Friday, 16 May 2008

Disabled leader: human embryo research unethical and unpromising

There’s been vast amounts of media coverage featuring disabled people saying how essential the passage of the Human Fertilisation and Embryology Bill is, to seek cures for disability, and its proposals regarding the creation of, and destructive research on human embryos and human-animal hybrids.

Alison Davis, the leader of No Less Human, a group within SPUC, has spina bifida and several other disabling conditions. She has a letter in yesterday’s Telegraph opposing such views from both an ethical and pragmatic perspective.

New video on stem cell science

The Scottish Catholic Media Office has posted a new video on YouTube about the science of stem cells, presented by Professor Colin McGuckin, professor of regenerative medicine, University of Newcastle.

Thursday, 15 May 2008

Comprehensive stats on life and family in Europe

The Institute for Family Policies has produced a very helpful, though worrying, report on the current state of the family within and across the 27 member-states of the European Union (EU). The president of the institute's European network is a young Spanish woman, Lola Velarde, who with SPUC and other groups, was part of the pro-life opposition to the pro-abortion 'Women Deliver' conference in London last year. The report, "The evolution of the family in Europe 2008" uses a great number of statistics and finds that abortion is the largest single cause of death within the European Union (EU), with an unborn child being aborted almost every 30 seconds. Almost one in every five pregnancies ends in abortion, and that only includes recorded abortions, not the countless newly-conceived embryonic children who may be killed in the first hours of their lives by abortion-causing birth control drugs and devices as well as through IVF procedures. Almost one million fewer babies were born inside the EU last year than in 1980. Do read the report and use it to spread the message that Europe must embrace human life and the family if it is to survive.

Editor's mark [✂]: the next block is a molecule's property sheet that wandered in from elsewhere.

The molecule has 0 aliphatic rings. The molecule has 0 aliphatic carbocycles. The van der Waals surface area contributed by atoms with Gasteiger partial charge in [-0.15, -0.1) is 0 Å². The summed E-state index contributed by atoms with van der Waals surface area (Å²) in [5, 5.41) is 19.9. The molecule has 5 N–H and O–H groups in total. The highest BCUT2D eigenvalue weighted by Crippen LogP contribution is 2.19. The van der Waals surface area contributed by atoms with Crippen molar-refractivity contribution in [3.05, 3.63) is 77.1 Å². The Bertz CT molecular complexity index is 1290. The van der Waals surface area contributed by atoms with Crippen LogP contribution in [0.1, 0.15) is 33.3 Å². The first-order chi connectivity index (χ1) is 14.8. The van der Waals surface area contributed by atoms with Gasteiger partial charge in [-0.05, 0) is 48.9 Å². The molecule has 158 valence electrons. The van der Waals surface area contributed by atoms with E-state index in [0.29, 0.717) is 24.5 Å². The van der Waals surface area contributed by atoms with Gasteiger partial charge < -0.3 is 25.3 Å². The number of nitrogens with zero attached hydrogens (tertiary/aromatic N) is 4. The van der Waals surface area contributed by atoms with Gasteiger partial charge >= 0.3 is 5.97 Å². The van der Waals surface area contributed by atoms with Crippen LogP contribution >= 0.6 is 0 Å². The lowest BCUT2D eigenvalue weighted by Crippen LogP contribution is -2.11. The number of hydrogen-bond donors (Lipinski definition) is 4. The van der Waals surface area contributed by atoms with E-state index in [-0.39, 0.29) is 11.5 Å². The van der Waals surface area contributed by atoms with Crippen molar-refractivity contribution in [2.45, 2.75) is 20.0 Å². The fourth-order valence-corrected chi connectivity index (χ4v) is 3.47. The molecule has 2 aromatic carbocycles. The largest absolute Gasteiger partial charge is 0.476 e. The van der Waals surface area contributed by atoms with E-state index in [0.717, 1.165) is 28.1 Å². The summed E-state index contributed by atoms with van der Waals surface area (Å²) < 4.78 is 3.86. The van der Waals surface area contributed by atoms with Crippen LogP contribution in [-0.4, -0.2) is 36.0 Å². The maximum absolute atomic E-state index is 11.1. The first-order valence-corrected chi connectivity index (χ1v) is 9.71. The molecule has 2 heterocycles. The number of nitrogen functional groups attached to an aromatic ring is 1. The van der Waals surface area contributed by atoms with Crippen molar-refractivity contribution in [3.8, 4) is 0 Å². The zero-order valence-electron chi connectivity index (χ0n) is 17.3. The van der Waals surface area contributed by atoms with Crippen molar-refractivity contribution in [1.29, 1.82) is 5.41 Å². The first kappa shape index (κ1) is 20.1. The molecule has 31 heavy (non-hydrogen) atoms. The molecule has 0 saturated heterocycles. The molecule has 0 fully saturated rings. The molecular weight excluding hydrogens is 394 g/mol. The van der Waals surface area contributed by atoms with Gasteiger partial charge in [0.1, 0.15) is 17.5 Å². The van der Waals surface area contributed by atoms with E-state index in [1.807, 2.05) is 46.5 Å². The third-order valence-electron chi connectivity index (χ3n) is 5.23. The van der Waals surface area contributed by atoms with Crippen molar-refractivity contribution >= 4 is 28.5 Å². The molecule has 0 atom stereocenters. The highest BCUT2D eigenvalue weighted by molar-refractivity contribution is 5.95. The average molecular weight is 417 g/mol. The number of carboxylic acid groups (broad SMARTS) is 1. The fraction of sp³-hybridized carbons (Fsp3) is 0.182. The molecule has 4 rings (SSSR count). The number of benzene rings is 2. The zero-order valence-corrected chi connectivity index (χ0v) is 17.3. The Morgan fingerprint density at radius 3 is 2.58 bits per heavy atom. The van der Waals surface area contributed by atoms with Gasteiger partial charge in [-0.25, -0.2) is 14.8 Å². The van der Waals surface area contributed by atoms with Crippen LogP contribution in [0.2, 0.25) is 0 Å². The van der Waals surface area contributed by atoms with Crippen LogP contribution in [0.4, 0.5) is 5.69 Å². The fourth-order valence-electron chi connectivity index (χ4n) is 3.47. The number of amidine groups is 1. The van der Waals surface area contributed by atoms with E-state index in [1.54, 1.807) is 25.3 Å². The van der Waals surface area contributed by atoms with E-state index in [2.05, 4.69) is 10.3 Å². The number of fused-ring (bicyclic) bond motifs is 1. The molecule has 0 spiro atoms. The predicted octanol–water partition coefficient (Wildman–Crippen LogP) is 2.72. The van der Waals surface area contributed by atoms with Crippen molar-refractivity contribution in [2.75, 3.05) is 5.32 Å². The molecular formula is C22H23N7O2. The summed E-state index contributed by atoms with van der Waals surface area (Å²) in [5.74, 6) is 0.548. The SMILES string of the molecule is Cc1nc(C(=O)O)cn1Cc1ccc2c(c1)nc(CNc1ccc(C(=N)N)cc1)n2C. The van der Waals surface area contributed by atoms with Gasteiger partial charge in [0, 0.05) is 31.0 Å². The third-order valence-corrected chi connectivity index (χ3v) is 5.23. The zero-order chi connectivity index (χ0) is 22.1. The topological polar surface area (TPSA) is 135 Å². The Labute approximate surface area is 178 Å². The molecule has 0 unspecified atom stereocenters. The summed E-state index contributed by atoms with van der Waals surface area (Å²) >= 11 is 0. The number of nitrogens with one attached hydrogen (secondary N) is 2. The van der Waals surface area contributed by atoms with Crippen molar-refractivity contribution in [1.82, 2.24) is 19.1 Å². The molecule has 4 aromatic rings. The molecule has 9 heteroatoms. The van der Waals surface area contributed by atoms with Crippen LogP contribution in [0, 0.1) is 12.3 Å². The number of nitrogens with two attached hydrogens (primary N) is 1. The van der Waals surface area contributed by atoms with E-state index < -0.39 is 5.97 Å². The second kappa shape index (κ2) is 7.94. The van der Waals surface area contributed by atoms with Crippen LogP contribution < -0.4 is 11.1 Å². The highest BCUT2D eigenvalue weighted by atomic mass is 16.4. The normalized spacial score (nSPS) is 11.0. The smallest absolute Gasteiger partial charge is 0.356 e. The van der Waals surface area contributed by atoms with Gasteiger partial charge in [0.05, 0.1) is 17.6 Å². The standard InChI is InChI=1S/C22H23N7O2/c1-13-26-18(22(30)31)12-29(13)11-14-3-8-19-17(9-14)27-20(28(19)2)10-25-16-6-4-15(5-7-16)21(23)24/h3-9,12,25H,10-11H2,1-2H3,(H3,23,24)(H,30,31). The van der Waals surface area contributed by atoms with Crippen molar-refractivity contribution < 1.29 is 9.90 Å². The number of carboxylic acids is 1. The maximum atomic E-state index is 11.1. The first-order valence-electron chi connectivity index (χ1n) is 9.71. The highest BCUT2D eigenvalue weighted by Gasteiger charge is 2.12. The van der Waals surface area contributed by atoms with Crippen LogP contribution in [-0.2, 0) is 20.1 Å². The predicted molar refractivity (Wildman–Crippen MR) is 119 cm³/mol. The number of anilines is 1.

Wednesday, 14 May 2008

Shame on Andrew Lansley, Tory shadow health secretary